Ford warns of 'global gridlock'

2012-02-28 13:11

BARCELONA, Spain - The man whose grandfather led the way to mass-production of cars wants their numbers cut to end road congestion. How's that for a U-turn?

Ford executive chairman Bill Ford outlined his vision for smart transportation and for the development of intelligent vehicles and transport systems at the Mobile World Congress 2012 in Barcelona. And FEWER cars!

He told delegates the number of cars on the world’s roads would grow from a billion to four billion by 2050 and proposed that one way of avoiding global gridlock would be a global transportation network that would allow communication between vehicles, transport infrastructure and individual mobile devices.


“If we do nothing, we face the prospect of global gridlock, a never-ending traffic jam that wastes time, energy and resources and even compromises the flow of commerce and healthcare," he warned. “The co-operation needed between the automotive and telecommunications industries will be greater than ever as we prepare for and manage the future.

"We will need to develop new technologies, as well as new ways of looking at the world."

(Or, of course, just stop making cars. - Ed.)

“No one company or industry will be able to solve the mobility issue and the speed at which solutions take hold will be determined largely by customers' acceptance of new technologies. The telecommunications industry is critical to the creation of an inter-connected transport system where cars are intelligent and can talk to one another as well as the infrastructure around them.

"Now is the time for us all to be looking at vehicles on the road the same way we look at smartphones, laptops and tablets; as pieces of a much bigger, richer network."


Ford's “Blueprint for Mobility” will seek solutions for a problem that is already a reality in expanding vehicle markets around the world. Sao Paulo traffic jams regularly exceed 160km and the average commute lasts between two and three hours a day. Despite this, the vehicle industry is growing at a rate of 7.5% a year. In China, the world’s longest period of gridlock was registered at 11 days during 2010.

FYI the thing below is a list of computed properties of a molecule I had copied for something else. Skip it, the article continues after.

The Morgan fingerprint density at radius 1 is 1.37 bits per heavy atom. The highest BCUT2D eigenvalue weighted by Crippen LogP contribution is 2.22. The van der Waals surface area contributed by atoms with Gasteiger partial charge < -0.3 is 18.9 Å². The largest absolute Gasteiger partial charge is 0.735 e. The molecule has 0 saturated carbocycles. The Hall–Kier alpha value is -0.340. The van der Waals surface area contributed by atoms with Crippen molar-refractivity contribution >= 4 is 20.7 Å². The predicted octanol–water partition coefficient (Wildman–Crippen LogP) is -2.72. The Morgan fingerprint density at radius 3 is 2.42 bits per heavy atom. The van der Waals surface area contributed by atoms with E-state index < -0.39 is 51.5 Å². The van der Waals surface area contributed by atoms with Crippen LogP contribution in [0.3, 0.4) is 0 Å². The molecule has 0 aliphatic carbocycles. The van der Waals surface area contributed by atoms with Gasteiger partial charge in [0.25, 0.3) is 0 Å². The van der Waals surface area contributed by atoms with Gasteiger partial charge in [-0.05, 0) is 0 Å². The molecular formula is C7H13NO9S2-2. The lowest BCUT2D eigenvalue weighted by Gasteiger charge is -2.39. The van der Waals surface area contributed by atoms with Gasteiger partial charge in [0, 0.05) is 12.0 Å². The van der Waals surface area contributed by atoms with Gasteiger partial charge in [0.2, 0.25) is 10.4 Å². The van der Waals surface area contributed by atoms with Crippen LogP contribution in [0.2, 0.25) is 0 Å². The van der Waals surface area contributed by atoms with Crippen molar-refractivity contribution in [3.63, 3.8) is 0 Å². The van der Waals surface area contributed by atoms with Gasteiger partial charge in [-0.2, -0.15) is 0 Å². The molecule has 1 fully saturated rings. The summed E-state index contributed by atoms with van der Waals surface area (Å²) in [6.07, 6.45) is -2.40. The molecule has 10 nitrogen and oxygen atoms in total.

The problem is not restricted to emerging markets. It's estimated that the cost of congestion to the British economy through lost time will rise to around R262-billion a year by 2025. In Germany, sustaining a town of 300 000 people is estimated to require 1000 truck deliveries a day.

Solving the issue of urban mobility was a huge challenge that will only be successful if government collaboration, infrastructure development and industry come together globally.

Ford focused on the opportunities and challenges presented by expanding communication networks and increasing global demand for personal mobility and commercial transport as he outlined his vision for a future transport network integrated with mobile communications.


Ford hopes to be at the forefront of developing increasingly intuitive in-car mobile communications options and driver interfaces that proactively alert drivers to traffic jams and accidents.
MID-TERM (2017-25)

The introduction of semi-autonomous driving technology, including driver-initiated “auto pilot” capabilities and vehicle platooning in limited situations. Ford predicts significantly more interaction between individual cars through of ever-increasing computing power and numbers of sensors in vehicles, helping reduce the number of accidents at road junctions and enabling limited semi-autonomous and autonomous highway lane-changing and exiting.

Ford said: “Cars are becoming mobile communications platforms and as such they are a great untapped opportunity for the telecommunications industry. Right now, there are a billion computing devices in the form of individual vehicles out on our roads. They’re largely unconnected from each another and the network.

“We’ll increasingly take advantage of the car as a rolling collection of sensors to reduce congestion and help prevent accidents. I’m confident that we will see many of these advances on the road in this mid-term period because the early versions are already being designed, and in most cases, tested."

LONG-TERM (2025+)

Ford predicts a radically different transport landscape over which pedestrian, bicycle, private car, commercial and public transport will be woven into a single connected network to save time, conserve resources, reduce emissions and improve safety.

The arrival of smart vehicles capable of autonomous navigation and better “auto pilot” operating and the arrival of autonomous valet functions, delivering effortless vehicle parking and storage.